Market Square Arena, Indianapolis, IN
August 2nd 1988

- Jill Warren, Indianapolis Star, 8.3.88

If A count of tour T-shirts was any indication, Guns N' Roses' fans accounted for the greater share of the 16,800 attendance at Tuesday's Aerosmith concert at Market Square Arena.

It's hard to say which band "won" in a contest of heavy metal prowess, but the headliners performed with a spirit and drive not seen in years.

Aerosmith dug back into the catalog to open its 90-minute concert with Rats In The Cellar and Same Old Song And Dance before sampling its current Permanent Vacation album.

The band performed a number of tunes from that year-old disc, notably Rag Doll , a rocking gem that recalls the band's Toys In The Attic period.

Singer Steve Tyler, who paused from his near-constant movement only long enough to sip from a bottle of Perrier, sounded particularly strong on the ballad Angel. He was equally impressive, however, on a screamer like Back In The Saddle.

As expected, guitarist Joe Perry's fiery technique was awesome, but drummer Joey Kramer surprised fans by stepping away from his kit and playing a flashy electronic solo that allowed him to band his sticks on the stage, himself and even the palms of his hands.

Aerosmith wound down its set with strong versions of Walk The Dog, Dream On, Walk This Way and Sweet Emotion, but was called back to the stage to encore with Dude (Looks Like A Lady) .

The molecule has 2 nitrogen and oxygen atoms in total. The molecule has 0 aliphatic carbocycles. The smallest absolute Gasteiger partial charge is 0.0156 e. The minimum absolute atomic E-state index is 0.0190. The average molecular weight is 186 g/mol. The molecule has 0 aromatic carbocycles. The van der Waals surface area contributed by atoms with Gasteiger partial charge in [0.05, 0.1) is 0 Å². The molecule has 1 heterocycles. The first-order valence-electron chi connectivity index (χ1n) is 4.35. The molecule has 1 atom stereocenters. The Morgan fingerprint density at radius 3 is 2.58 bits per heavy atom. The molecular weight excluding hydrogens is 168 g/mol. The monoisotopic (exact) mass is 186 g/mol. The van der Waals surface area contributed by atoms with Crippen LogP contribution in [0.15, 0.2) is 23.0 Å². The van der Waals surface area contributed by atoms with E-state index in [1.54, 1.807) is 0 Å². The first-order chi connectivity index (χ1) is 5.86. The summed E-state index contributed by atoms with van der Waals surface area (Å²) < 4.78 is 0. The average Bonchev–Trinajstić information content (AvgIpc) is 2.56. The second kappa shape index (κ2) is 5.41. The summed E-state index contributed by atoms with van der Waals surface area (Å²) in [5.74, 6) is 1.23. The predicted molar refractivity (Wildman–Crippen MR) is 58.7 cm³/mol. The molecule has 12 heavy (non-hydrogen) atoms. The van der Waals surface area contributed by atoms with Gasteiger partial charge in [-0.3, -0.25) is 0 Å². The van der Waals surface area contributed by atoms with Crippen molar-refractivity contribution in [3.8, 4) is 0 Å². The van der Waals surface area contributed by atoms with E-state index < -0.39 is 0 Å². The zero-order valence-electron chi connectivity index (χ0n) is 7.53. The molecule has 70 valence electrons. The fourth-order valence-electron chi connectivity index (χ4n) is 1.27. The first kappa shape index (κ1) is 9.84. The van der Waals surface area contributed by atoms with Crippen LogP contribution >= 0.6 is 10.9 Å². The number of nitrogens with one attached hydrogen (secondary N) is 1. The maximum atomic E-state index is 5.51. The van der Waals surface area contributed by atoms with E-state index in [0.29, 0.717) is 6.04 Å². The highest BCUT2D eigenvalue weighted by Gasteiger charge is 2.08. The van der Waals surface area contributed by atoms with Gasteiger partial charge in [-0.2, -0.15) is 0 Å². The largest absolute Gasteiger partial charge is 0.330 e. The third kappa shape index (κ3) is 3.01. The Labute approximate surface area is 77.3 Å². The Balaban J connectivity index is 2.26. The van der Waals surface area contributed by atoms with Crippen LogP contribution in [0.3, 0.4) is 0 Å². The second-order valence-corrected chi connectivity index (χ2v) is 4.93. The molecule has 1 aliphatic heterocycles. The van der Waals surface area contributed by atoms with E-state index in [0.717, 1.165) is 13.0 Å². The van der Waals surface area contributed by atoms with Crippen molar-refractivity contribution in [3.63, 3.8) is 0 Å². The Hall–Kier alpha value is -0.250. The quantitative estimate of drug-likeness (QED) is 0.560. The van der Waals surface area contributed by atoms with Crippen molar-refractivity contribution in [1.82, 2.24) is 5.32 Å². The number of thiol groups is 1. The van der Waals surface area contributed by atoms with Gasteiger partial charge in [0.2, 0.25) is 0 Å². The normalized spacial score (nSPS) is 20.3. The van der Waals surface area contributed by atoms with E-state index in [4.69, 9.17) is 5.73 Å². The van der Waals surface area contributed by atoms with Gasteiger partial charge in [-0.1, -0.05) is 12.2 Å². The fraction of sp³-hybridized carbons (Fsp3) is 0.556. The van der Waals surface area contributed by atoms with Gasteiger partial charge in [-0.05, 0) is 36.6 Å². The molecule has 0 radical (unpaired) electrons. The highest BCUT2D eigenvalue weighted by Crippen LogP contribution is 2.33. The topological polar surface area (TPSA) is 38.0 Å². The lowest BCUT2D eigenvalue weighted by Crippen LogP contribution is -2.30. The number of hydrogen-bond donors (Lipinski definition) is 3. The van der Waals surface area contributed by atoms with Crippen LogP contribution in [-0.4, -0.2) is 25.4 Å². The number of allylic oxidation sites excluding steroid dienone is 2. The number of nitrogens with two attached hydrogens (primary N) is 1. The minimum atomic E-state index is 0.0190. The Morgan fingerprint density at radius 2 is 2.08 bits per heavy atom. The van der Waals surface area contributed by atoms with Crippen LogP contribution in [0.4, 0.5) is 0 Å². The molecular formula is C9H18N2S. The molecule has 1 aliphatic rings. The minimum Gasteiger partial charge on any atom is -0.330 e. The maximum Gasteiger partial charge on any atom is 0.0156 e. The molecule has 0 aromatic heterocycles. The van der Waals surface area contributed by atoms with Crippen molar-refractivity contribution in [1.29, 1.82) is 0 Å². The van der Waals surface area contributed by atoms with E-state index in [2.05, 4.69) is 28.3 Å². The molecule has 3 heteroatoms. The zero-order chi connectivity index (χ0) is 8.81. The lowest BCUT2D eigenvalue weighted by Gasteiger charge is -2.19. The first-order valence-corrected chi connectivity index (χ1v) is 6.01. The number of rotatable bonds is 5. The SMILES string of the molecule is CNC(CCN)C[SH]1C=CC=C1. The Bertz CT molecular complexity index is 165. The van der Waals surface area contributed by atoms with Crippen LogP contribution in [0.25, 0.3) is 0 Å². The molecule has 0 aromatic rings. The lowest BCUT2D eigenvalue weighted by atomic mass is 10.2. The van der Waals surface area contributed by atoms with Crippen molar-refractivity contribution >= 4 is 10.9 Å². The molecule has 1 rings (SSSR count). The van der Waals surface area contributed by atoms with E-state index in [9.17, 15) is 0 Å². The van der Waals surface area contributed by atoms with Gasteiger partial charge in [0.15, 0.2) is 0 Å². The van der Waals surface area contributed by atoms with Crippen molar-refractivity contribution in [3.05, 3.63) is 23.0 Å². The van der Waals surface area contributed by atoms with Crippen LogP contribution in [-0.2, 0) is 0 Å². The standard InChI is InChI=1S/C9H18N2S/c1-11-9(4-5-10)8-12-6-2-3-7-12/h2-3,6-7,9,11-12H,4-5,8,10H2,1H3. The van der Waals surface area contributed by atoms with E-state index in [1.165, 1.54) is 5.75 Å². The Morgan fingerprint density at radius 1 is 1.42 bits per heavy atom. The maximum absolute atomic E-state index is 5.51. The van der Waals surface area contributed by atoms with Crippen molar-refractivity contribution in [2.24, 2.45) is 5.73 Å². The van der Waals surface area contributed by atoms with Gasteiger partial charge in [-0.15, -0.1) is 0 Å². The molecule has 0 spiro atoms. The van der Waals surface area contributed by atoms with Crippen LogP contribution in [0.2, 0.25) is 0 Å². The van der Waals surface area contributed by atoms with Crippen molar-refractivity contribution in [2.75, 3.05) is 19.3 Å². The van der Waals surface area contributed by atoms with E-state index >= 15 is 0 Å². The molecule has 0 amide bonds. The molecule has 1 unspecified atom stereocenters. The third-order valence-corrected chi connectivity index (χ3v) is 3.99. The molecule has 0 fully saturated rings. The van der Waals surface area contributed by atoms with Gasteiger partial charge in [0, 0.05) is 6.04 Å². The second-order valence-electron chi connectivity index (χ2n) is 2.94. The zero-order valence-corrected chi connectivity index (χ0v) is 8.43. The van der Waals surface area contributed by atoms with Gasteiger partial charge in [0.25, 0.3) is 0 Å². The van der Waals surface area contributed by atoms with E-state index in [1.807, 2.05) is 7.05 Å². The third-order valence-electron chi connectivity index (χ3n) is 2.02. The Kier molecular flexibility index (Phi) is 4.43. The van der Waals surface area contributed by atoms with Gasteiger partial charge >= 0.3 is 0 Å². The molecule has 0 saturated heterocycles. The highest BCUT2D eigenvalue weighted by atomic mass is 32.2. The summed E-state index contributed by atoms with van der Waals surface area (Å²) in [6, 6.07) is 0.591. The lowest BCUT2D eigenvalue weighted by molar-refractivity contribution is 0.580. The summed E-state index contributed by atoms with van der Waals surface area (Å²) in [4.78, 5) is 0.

Guns N' Roses - two of its members, singer Axl Rose and guitarist Izzy Stradlin, hail from Indiana - opened the evening with a 45-minute set that served to whet one's appetite for seeing them perform as headliners.

It's hard to imagine that the crowd could have been screaming as loud as the band was playing, but fans worked hard to display the intense level of devotion the group inspires. This was not lost on Rose, who termed the audience "the most responsive we've ever played to."

Guns N' Roses earned the applause for both its exciting performance and its knack for storytelling. Rose amused fans with details on his 20-odd arrests in this state, all of which he alleged were on false charges.

Seven or eight years ago, he noted, he was nabbed while trying to enter MSA to see and AC/DC concert. "I haven't been back since then," he said, "but it's always been my dream to open an Aerosmith concert right here at home. This is the most important gig in our career."